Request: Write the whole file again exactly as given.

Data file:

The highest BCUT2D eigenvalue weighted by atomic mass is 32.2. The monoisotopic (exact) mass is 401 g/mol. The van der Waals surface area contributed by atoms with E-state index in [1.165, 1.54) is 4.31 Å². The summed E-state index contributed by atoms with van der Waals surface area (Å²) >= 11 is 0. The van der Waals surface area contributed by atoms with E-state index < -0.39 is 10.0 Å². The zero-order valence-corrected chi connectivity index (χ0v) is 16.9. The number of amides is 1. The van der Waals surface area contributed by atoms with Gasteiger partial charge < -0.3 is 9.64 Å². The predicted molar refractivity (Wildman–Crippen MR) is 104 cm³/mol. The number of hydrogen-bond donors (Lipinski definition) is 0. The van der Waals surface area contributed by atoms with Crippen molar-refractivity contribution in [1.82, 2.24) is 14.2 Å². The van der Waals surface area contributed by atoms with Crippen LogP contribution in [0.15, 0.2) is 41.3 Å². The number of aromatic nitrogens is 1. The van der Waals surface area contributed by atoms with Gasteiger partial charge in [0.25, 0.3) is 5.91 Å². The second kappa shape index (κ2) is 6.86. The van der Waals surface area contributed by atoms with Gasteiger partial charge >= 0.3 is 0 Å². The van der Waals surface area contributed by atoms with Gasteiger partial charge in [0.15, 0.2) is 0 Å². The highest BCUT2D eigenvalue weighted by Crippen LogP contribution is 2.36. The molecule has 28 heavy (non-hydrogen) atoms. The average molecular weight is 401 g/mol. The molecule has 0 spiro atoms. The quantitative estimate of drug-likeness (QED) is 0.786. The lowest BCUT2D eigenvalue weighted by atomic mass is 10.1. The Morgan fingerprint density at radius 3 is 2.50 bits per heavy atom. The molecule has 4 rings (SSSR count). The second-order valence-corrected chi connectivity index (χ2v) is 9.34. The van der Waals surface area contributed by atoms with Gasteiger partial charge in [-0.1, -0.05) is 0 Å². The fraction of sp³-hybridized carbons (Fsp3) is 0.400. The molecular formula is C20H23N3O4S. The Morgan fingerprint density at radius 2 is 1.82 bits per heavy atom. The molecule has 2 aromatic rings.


The highest BCUT2D eigenvalue weighted by atomic mass is 32.2. The monoisotopic (exact) mass is 401 g/mol. The van der Waals surface area contributed by atoms with E-state index in [1.165, 1.54) is 4.31 Å². The summed E-state index contributed by atoms with van der Waals surface area (Å²) >= 11 is 0. The van der Waals surface area contributed by atoms with E-state index < -0.39 is 10.0 Å². The zero-order valence-corrected chi connectivity index (χ0v) is 16.9. The number of amides is 1. The van der Waals surface area contributed by atoms with Gasteiger partial charge < -0.3 is 9.64 Å². The predicted molar refractivity (Wildman–Crippen MR) is 104 cm³/mol. The number of hydrogen-bond donors (Lipinski definition) is 0. The van der Waals surface area contributed by atoms with Crippen molar-refractivity contribution in [1.82, 2.24) is 14.2 Å². The van der Waals surface area contributed by atoms with Crippen LogP contribution in [0.15, 0.2) is 41.3 Å². The number of aromatic nitrogens is 1. The van der Waals surface area contributed by atoms with Gasteiger partial charge in [0.25, 0.3) is 5.91 Å². The second kappa shape index (κ2) is 6.86. The van der Waals surface area contributed by atoms with Gasteiger partial charge >= 0.3 is 0 Å². The van der Waals surface area contributed by atoms with Gasteiger partial charge in [0.15, 0.2) is 0 Å². The highest BCUT2D eigenvalue weighted by Crippen LogP contribution is 2.36. The molecule has 28 heavy (non-hydrogen) atoms. The average molecular weight is 401 g/mol. The molecule has 0 spiro atoms. The quantitative estimate of drug-likeness (QED) is 0.786. The lowest BCUT2D eigenvalue weighted by atomic mass is 10.1. The Morgan fingerprint density at radius 3 is 2.50 bits per heavy atom. The molecule has 4 rings (SSSR count). The second-order valence-corrected chi connectivity index (χ2v) is 9.34. The van der Waals surface area contributed by atoms with Gasteiger partial charge in [-0.1, -0.05) is 0 Å². The fraction of sp³-hybridized carbons (Fsp3) is 0.400. The molecular formula is C20H23N3O4S. The Morgan fingerprint density at radius 2 is 1.82 bits per heavy atom. The molecule has 2 aromatic rings.